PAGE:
The US Center for Disease Control and Prevention debunked the notion that EVALI is linked to vaping legal nicotine products.

EVALI is a newly identified lung disease related to vaping. The acronym stands for e-cigarette or vaping product use-associated lung injury.

The CDC has concluded that the outbreak of the dangerous disease is related to illegal THC and not legal vapes.

Due to numerous reports citing the risks of vaping and its effects on lung health, many medical professionals are still skeptical. It should also be noted that vaping has not been around as long as smoking, so its long-term effects are yet to be seen. However, initial research results give reason for optimism.

Dr. Michael Siegel, Professor in the Department of Community Health Sciences at Boston University’s School of Public Health, was the first to raise awareness of these results. He vented his frustration with CDC’s so-called major breakthrough on his blog page. Dr. Siegel explained that research suggests that the consumption of vitamin E acetate oil is the likely culprit for the outbreak of EVALI.

The CDC’s research was in line with these findings.

The testing included analyzing lung tissue samples from 29 case patients, all of which were found to contain vitamin E acetate oil. Patients were from 10 different states, so location is not a factor associated with the outbreak but rather a common cause.

The issue that skews the results is that some people are hesitant to report vaping THC. For instance, three patients whose lung tissue samples showed a presence of vitamin E acetate didn’t report using THC but rather regular nicotine-containing products.

It’s estimated that about 11% of patients did not report vaping THC oils, so researchers are well aware that EVALI patients may be withholding information.

It’s no surprise that people are less inclined to report using illegal substances. This has been confirmed not only by the CDC report but also in a study published in the New England Journal of Medicine.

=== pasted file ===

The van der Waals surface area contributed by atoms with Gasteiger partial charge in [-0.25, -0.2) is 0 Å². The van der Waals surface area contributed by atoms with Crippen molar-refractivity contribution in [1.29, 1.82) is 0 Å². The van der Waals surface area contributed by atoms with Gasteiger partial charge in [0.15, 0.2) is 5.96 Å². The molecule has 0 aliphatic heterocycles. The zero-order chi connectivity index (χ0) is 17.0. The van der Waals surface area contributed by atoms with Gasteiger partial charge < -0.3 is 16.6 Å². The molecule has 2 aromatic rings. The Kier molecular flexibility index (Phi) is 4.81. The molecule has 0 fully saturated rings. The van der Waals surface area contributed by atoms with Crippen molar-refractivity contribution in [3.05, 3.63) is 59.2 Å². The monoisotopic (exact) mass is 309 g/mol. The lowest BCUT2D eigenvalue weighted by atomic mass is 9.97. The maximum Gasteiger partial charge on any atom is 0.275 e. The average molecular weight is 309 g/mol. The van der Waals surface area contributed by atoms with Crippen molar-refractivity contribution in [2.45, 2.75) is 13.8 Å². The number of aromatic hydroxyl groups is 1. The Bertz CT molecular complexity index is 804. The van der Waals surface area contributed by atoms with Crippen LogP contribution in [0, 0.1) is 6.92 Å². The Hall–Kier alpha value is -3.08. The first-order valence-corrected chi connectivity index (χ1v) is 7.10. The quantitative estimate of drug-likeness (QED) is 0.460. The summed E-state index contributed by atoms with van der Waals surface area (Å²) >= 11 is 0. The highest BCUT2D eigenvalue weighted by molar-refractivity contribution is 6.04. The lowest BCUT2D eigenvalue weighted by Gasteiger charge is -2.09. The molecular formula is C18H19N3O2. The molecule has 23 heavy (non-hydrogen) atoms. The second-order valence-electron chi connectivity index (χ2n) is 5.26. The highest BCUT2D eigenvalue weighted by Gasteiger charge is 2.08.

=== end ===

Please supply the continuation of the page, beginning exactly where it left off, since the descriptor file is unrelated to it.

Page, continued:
Another reason people may not report using THC vapes is being unaware of the product’s contents. In order to stay safe, it’s best to purchase products from verified suppliers and always inspect the labels and packaging.

The risks of developing symptoms of EVALI increase when products are purchased on the black market or through third parties. The CDC revealed that the culprit for the EVALI outbreak was found in illicit THC vaping cartridges purchased on the black market.

If you are not sure of the origin or the contents of the products you are using, keep an eye out for symptoms such as cough, shortness of breath, chest pain, nausea, vomiting, stomach pain, diarrhea, fever, chills, and weight loss.

So what does the future hold?

Dr. Michael Siegel suggested that all THC liquids should be tested for vitamin E acetate.

In addition, attempts should be made to address the stigma around vaping and EVALI. While e-cigarettes may be as unpopular in the minds of some as regular cigarettes, there is no more justification for promoting the association of nicotine vaping and the disease outbreak.

It’s also worth noting that a study published by JAMA Network Open revealed that there were fewer EVALI occurrences in the US states where marijuana products are legalized. In other words, recreational users in those states didn’t need to seek illegal pathways to obtain THC products.

Similar data found in the journal Addiction linked the lower occurrence of EVALI with the availability of legal marijuana markets.

The message is clear; vaping does not cause EVALI. Vitamin E acetate oil found in illegal THC vapes does.